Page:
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What do you need from your kitchen?

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Although your kitchen may have seemed perfect when you first moved in, it has likely lost a lot of its appeal over time. Before you take drastic measures to revive your kitchen, take some time to consider the rest of your home and how the remodeling job will affect it. Will the project you have in mind increase the value of your home or will it cause the kitchen to overpower the rest of the home?

Think about what it will take to make your kitchen functional, ergonomic and provide adequate storage without going too far. While you want a kitchen that is comfortable and convenient, you don’t want to put too much into it and spend money on features that will go unused or take away from the aesthetic appeal. Following are some tips for picking your best kitchen.

• If planning on selling your home in the near future, don’t go for top-of-the line appliances or furnishings when you live in a neighborhood of mid-price homes. The investment won’t pay off when you sell.

• The style of your new kitchen should match the rest of the house. Country, Victorian, contemporary or other style should be consistent throughout the house.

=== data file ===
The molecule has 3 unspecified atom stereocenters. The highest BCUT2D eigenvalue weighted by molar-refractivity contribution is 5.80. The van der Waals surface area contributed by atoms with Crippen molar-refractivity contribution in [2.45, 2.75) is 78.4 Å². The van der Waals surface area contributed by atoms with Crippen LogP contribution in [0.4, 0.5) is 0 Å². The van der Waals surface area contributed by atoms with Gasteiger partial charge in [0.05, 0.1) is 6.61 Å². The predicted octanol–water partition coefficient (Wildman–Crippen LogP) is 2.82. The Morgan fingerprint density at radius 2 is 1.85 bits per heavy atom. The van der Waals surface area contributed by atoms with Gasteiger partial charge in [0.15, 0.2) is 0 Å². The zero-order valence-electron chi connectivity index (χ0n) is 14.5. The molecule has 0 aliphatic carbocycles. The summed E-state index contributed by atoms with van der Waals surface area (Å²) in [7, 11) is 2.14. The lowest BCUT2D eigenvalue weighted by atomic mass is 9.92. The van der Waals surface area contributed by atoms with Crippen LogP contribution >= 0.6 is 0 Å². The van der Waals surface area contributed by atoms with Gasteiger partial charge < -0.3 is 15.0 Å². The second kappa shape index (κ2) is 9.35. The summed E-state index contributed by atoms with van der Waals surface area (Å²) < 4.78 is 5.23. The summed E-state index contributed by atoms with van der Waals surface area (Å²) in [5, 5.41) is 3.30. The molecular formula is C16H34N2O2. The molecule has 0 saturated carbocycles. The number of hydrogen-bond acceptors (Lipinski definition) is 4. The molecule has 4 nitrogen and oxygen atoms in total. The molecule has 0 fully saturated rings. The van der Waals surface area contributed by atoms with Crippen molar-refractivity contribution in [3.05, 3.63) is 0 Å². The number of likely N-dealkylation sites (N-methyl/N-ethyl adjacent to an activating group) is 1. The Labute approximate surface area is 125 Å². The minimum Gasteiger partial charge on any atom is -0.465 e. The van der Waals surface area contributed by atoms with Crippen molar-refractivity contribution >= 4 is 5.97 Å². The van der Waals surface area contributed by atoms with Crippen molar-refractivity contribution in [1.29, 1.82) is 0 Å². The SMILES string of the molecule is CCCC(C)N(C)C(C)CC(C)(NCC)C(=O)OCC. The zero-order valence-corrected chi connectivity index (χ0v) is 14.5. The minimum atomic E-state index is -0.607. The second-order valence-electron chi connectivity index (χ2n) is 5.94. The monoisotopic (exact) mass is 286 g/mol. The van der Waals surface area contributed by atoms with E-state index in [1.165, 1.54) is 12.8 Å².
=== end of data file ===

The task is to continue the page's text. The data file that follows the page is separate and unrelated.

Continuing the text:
• Don’t be too quick to add your personal touch. Fluorescent colors and frogs might be favorites but they aren’t likely to be a favorite design choice for anyone who wants to buy your house. Keep it classic if you want to benefit from selling.

• Think of what you actually need in your kitchen, not just on the touches you want. If you rarely cook full meals in your kitchen, don’t invest in the most expensive professional oven on the market because it looks good.

• Think about where you will be in the future before you plan an extreme makeover for your kitchen. Remember that not only do trends change over time, but so will your personal taste.

• Although kitchens are one of the most popular rooms to be updated, along with the bathroom, don’t do so at the cost of the rest of the house. Keep the entire house at the same level.

• Don’t put your entire budget into one area and then skimp on the rest of your purchases. It is more likely to make the entire kitchen look cheap instead of acting as a highlight for the rest of the room.

• Avoid over-crowding. Open space should be part of the design.

• Inject your normal actions into your plan to determine if it is well-thought-out. Make sure the design fits your lifestyle and will be an improvement over the kitchen you already have.

Once you have researched your options and your needs, you will be ready to bring them together. Strive to keep your costs below budget to allow for unexpected costs that may arise. Sometimes the smallest jobs end up being big ones.

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